Too often, we hear this narrative: Children in the United States are falling behind in math and science, and unless we do something to reverse that trend, the rest of the world may surpass us.
Experts believe that some students are shying away from math and science classes because they are deemed too challenging or because they are discouraged from pursuing an interest that is traditionally dominated by white males. The projected results are eye-catching: By 2018, one report says, there will be a demand for some 8.65 million workers in tech-related jobs but many fewer qualified employees.
Enter STEM, the shorthand term for educational activities that integrate science, technology, engineering, and math. Coined in the early 2000s (a rearranged version of SMET, which didn’t sound nearly as enticing), STEM has become common parlance among educators hoping to interest more students in math and the sciences.
Recently, there’s been a push to expand the acronym to STEAM, with the “A” standing for the Arts. One organization says STEAM takes STEM to the next level: “It allows students to connect their learning in these critical areas together with arts practices, elements, design principles, and standards to provide the whole pallet of learning at their disposal.”
For either approach to work, though, students have to be engaged and inspired.
So let’s start with some inspiration!
Famous Faces Collaborative Poster STEAM Activity
I’ve developed a large poster/banner that features portraits of just a few of the “Famous Faces” of STE(A)M throughout history. It requires a full classroom collaborative effort to color and assemble. It’s a great art activity whose result serves as a constant inspirational reminder that success in STE(A)M can come from all walks of life. The poster features:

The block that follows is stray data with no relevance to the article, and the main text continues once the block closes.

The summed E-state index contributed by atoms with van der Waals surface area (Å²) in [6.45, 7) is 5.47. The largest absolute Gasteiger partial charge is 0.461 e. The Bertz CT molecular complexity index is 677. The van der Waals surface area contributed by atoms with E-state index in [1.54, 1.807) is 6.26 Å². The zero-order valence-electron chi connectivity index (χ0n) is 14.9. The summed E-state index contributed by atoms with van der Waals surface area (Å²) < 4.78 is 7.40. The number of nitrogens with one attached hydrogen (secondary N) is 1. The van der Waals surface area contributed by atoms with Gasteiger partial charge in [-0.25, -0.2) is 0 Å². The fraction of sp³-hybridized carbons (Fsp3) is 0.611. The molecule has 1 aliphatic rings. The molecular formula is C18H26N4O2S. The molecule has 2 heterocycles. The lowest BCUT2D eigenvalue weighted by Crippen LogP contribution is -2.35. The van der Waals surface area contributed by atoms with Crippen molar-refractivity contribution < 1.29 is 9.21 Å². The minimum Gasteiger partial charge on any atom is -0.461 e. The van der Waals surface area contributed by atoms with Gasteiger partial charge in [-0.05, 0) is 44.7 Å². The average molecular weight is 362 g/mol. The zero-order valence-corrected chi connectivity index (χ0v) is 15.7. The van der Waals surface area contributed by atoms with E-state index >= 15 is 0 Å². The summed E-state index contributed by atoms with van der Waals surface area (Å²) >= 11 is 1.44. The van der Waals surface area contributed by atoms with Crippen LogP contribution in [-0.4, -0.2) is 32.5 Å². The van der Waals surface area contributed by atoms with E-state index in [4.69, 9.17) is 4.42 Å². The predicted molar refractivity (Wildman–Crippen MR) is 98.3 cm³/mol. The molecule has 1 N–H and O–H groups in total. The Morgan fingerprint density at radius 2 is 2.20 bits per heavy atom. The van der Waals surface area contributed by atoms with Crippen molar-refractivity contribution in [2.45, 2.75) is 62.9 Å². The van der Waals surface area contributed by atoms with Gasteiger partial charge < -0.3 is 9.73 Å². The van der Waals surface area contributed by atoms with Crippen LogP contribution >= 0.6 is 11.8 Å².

- Sally Ride
- Albert Einstein
- George Washington Carver
- Thomas Edison
- Steve Jobs
- Benjamin Franklin
- Leonardo Da Vinci
- Marie Curie
This poster involves a collaborative, group effort involving everyone in the class, but it is as easy as print, color, cut, assemble, and display…and then WOW!
Although gender, religion, and race still present obstacles for some, my Famous Faces of STEM (or STEAM) collaborative poster can help you introduce – or reinforce – the concept of achievement in science, technology, engineering, the arts, and math is attainable by anyone.
The poster can be completed by students working individually or in pairs or groups. As with my other “Famous Faces” posters, I provide directions that allow you to use this with any grade level.
Kids love when they figure out what we are making.
…and there is always that engineering mind that loves puzzles that wants to put the poster together!
Pair it with biographical lessons on any of the people represented or with a science or technology unit, and you’ll have the perfect visual component for your STEAM activity (and for your other activities throughout the year) – and one that also speaks to that all-important “A” in STEAM: the arts! Win-win!
Looking for more art integration?
And if you are looking for some help with some engaging STEAM activities that include a big dose of “A” I can help there, too! I have a variety of STEAM projects appropriate for varying grade levels, from PreK through middle school. These include:
- Imaginary Playgrounds (PreK-1st)
- Apple Print Arrays (PreK-1st)
- STEM Brown Bag Art Challenge (2nd-6th)
- 2-Way Life Cycle Agamographs (3rd-6th)
- 3-Way Life Cycle Agamograph Posters (K-3rd)
- iDesign an App (2nd-9th)
- Quadrilateral Nutcrackers (3rd-5th)
- Math Coloring Sheets (1st-6th)
- Telling Time with Salvador Dali (2nd-5th)
There should be something in here for everybody!
Thanks for reading and for making art with your kids.